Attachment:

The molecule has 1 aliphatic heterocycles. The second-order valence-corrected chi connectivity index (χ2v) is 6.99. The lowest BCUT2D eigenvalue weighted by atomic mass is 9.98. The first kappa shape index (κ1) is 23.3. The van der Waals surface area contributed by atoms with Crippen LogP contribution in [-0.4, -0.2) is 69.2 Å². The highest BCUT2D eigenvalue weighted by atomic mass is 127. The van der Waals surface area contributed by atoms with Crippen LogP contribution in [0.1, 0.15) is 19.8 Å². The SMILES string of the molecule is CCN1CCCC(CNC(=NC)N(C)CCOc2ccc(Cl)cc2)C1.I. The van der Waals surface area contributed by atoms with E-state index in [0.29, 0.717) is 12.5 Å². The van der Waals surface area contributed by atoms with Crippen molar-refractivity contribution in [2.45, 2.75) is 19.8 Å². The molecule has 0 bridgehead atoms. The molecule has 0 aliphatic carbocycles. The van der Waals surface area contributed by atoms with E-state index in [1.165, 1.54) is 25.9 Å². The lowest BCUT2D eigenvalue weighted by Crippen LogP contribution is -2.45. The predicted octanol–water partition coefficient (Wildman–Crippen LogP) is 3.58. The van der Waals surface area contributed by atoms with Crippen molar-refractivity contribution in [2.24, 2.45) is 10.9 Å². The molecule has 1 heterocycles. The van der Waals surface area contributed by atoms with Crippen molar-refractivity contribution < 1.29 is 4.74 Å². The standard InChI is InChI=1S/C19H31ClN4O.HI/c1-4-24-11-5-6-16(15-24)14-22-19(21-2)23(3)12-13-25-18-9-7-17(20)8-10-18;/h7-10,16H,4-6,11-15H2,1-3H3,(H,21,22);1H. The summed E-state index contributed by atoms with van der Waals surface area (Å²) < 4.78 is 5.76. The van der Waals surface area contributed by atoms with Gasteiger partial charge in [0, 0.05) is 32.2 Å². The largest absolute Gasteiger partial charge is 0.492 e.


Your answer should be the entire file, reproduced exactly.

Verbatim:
The molecule has 1 aliphatic heterocycles. The second-order valence-corrected chi connectivity index (χ2v) is 6.99. The lowest BCUT2D eigenvalue weighted by atomic mass is 9.98. The first kappa shape index (κ1) is 23.3. The van der Waals surface area contributed by atoms with Crippen LogP contribution in [-0.4, -0.2) is 69.2 Å². The highest BCUT2D eigenvalue weighted by atomic mass is 127. The van der Waals surface area contributed by atoms with Crippen LogP contribution in [0.1, 0.15) is 19.8 Å². The SMILES string of the molecule is CCN1CCCC(CNC(=NC)N(C)CCOc2ccc(Cl)cc2)C1.I. The van der Waals surface area contributed by atoms with E-state index in [0.29, 0.717) is 12.5 Å². The van der Waals surface area contributed by atoms with Crippen molar-refractivity contribution in [2.45, 2.75) is 19.8 Å². The molecule has 0 bridgehead atoms. The molecule has 0 aliphatic carbocycles. The van der Waals surface area contributed by atoms with E-state index in [1.165, 1.54) is 25.9 Å². The lowest BCUT2D eigenvalue weighted by Crippen LogP contribution is -2.45. The predicted octanol–water partition coefficient (Wildman–Crippen LogP) is 3.58. The van der Waals surface area contributed by atoms with Crippen molar-refractivity contribution in [2.24, 2.45) is 10.9 Å². The molecule has 1 heterocycles. The van der Waals surface area contributed by atoms with Crippen molar-refractivity contribution < 1.29 is 4.74 Å². The standard InChI is InChI=1S/C19H31ClN4O.HI/c1-4-24-11-5-6-16(15-24)14-22-19(21-2)23(3)12-13-25-18-9-7-17(20)8-10-18;/h7-10,16H,4-6,11-15H2,1-3H3,(H,21,22);1H. The summed E-state index contributed by atoms with van der Waals surface area (Å²) < 4.78 is 5.76. The van der Waals surface area contributed by atoms with Gasteiger partial charge in [0, 0.05) is 32.2 Å². The largest absolute Gasteiger partial charge is 0.492 e.